Characterisation of trampoline bounce using acceleration

Publication Type:
Conference Proceeding
Citation:
Advances in Applied Mechanics Research, Conference Proceedings - 7th Australasian Congress on Applied Mechanics, ACAM 2012, 2012, pp. 1062 - 1069
Issue Date:
2012-01-01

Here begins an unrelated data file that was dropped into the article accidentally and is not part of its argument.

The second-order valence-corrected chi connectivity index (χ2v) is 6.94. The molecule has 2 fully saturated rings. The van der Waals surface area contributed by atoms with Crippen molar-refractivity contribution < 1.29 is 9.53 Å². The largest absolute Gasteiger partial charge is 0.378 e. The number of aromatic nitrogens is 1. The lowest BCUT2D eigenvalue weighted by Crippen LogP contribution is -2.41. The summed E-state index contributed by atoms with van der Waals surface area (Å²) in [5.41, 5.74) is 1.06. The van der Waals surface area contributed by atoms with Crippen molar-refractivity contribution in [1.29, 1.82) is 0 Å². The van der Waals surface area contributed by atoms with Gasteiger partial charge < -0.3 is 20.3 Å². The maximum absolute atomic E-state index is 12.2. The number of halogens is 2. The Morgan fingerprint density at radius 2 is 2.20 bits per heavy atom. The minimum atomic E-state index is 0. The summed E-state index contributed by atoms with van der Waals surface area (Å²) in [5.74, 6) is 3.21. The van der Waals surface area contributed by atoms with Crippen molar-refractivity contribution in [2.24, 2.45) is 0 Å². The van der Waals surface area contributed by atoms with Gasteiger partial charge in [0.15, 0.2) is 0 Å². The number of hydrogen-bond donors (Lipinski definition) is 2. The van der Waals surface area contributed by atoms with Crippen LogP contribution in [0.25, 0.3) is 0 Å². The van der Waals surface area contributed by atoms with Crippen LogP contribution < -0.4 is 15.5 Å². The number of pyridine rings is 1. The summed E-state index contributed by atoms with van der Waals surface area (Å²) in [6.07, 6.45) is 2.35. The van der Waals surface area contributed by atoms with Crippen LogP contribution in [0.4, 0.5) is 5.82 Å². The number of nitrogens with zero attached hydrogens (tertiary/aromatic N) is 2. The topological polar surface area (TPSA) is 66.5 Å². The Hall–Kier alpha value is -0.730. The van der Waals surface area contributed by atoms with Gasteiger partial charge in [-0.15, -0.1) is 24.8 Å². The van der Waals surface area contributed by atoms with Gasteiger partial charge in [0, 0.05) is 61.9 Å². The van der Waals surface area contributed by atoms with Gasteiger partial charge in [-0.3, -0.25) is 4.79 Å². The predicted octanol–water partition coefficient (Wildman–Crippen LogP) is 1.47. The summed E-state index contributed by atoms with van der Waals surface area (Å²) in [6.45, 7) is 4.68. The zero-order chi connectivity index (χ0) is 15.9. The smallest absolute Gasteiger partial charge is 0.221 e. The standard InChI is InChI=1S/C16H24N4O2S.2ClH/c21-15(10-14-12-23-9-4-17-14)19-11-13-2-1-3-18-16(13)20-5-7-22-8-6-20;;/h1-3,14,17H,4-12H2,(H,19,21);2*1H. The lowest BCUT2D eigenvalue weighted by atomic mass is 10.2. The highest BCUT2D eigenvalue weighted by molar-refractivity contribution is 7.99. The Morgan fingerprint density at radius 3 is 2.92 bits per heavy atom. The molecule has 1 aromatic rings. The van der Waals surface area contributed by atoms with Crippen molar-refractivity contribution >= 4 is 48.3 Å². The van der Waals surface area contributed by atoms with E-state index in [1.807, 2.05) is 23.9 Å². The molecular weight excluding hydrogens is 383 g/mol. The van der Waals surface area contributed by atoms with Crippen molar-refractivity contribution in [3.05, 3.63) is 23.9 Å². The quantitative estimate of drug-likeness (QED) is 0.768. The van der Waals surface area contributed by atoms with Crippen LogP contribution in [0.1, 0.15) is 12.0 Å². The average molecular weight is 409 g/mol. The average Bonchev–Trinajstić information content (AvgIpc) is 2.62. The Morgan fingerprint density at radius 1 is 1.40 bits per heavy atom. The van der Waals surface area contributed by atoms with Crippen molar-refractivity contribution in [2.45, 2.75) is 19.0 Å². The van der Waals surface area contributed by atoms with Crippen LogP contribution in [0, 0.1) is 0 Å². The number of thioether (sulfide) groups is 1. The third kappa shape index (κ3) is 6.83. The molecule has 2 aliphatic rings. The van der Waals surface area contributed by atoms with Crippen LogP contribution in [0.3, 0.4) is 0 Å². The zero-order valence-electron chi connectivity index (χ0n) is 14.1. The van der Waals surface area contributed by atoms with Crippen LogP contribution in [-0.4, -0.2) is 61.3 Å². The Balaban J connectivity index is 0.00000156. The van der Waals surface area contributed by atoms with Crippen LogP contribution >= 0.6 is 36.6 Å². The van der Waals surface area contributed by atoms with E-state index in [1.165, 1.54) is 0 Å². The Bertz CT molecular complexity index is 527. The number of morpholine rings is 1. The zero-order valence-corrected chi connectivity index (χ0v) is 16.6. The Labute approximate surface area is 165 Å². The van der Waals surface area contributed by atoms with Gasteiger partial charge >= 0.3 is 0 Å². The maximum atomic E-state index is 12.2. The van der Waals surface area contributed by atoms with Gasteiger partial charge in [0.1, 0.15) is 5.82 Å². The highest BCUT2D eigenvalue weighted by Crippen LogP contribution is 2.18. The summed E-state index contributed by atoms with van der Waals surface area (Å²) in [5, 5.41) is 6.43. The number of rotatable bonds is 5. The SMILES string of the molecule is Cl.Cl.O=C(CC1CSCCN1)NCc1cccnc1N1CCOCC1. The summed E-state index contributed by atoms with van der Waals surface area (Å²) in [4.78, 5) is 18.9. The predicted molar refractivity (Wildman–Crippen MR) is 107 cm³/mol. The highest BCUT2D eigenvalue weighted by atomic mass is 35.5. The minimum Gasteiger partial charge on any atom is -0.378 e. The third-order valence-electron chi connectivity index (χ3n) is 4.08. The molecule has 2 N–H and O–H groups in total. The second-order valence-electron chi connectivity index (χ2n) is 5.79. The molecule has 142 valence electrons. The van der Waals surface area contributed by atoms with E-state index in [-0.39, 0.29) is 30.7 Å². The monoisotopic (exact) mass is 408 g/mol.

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The hazards associated with trampoline usage have been extensively researched in biomechanics and within the product safety and injury prevention community. To-date little research has been published on the biomechanical benefits associated with trampoline usage. The primary aim of this research project was to measure the cyclical G-force loading experienced by a trampoline user under varying conditions. The experimental apparatus incorporated a tri-axial accelerometer system coupled with a high-speed camera to measure the trampoline bed deflection with respect to time. Three commonly available trampolines were studied. The acceleration and trampoline bed displacement data were measured simultaneously when triggered by the movement of the trampoline user. The variables studied included: the slope of the leading-edge of the acceleration pulse, the slope of trailing-edge of the acceleration pulse, the peak acceleration, the peak to peak cycle-time, air-time, and the bed deflection. Trampoline users experience cyclical loadings between almost weightlessness to approximately 5 G-force. Both qualitative and quantitative data was used to characterise the performance of each trampoline. The quantitative data were tested by enlisting volunteers to duplicate the experimental conditions and then provide their subjective opinions on the performance of each trampoline through the completion of a survey questionnaire.
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